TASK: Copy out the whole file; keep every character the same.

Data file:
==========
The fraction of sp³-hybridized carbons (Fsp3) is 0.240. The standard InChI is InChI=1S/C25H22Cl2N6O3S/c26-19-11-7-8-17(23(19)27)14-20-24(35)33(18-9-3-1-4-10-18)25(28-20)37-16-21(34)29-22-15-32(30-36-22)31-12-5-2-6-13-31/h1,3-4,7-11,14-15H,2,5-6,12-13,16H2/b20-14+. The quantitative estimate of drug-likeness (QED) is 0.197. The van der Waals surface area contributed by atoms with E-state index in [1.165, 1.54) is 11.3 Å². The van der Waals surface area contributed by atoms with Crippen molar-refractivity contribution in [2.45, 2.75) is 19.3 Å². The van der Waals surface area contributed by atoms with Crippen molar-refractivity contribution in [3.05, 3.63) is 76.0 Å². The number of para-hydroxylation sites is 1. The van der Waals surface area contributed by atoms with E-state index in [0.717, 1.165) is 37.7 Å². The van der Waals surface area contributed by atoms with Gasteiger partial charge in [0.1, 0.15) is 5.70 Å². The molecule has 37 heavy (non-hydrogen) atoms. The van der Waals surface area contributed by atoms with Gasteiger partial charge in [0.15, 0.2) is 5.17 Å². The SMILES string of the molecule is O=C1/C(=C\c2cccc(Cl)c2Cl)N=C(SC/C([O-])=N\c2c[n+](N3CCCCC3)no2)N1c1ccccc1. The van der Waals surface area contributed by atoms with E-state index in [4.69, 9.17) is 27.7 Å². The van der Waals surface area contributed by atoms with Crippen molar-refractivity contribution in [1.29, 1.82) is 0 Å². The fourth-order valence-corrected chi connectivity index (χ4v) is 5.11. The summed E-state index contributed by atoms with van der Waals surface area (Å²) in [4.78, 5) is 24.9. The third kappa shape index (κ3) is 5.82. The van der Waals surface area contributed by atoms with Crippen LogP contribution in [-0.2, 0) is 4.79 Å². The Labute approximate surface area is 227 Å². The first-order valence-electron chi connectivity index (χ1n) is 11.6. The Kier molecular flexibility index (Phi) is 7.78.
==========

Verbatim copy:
The fraction of sp³-hybridized carbons (Fsp3) is 0.240. The standard InChI is InChI=1S/C25H22Cl2N6O3S/c26-19-11-7-8-17(23(19)27)14-20-24(35)33(18-9-3-1-4-10-18)25(28-20)37-16-21(34)29-22-15-32(30-36-22)31-12-5-2-6-13-31/h1,3-4,7-11,14-15H,2,5-6,12-13,16H2/b20-14+. The quantitative estimate of drug-likeness (QED) is 0.197. The van der Waals surface area contributed by atoms with E-state index in [1.165, 1.54) is 11.3 Å². The van der Waals surface area contributed by atoms with Crippen molar-refractivity contribution in [2.45, 2.75) is 19.3 Å². The van der Waals surface area contributed by atoms with Crippen molar-refractivity contribution in [3.05, 3.63) is 76.0 Å². The number of para-hydroxylation sites is 1. The van der Waals surface area contributed by atoms with E-state index in [0.717, 1.165) is 37.7 Å². The van der Waals surface area contributed by atoms with Gasteiger partial charge in [0.1, 0.15) is 5.70 Å². The molecule has 37 heavy (non-hydrogen) atoms. The van der Waals surface area contributed by atoms with Gasteiger partial charge in [0.15, 0.2) is 5.17 Å². The SMILES string of the molecule is O=C1/C(=C\c2cccc(Cl)c2Cl)N=C(SC/C([O-])=N\c2c[n+](N3CCCCC3)no2)N1c1ccccc1. The van der Waals surface area contributed by atoms with E-state index in [4.69, 9.17) is 27.7 Å². The van der Waals surface area contributed by atoms with Crippen molar-refractivity contribution in [1.29, 1.82) is 0 Å². The fourth-order valence-corrected chi connectivity index (χ4v) is 5.11. The summed E-state index contributed by atoms with van der Waals surface area (Å²) in [4.78, 5) is 24.9. The third kappa shape index (κ3) is 5.82. The van der Waals surface area contributed by atoms with Crippen LogP contribution in [-0.2, 0) is 4.79 Å². The Labute approximate surface area is 227 Å². The first-order valence-electron chi connectivity index (χ1n) is 11.6. The Kier molecular flexibility index (Phi) is 7.78.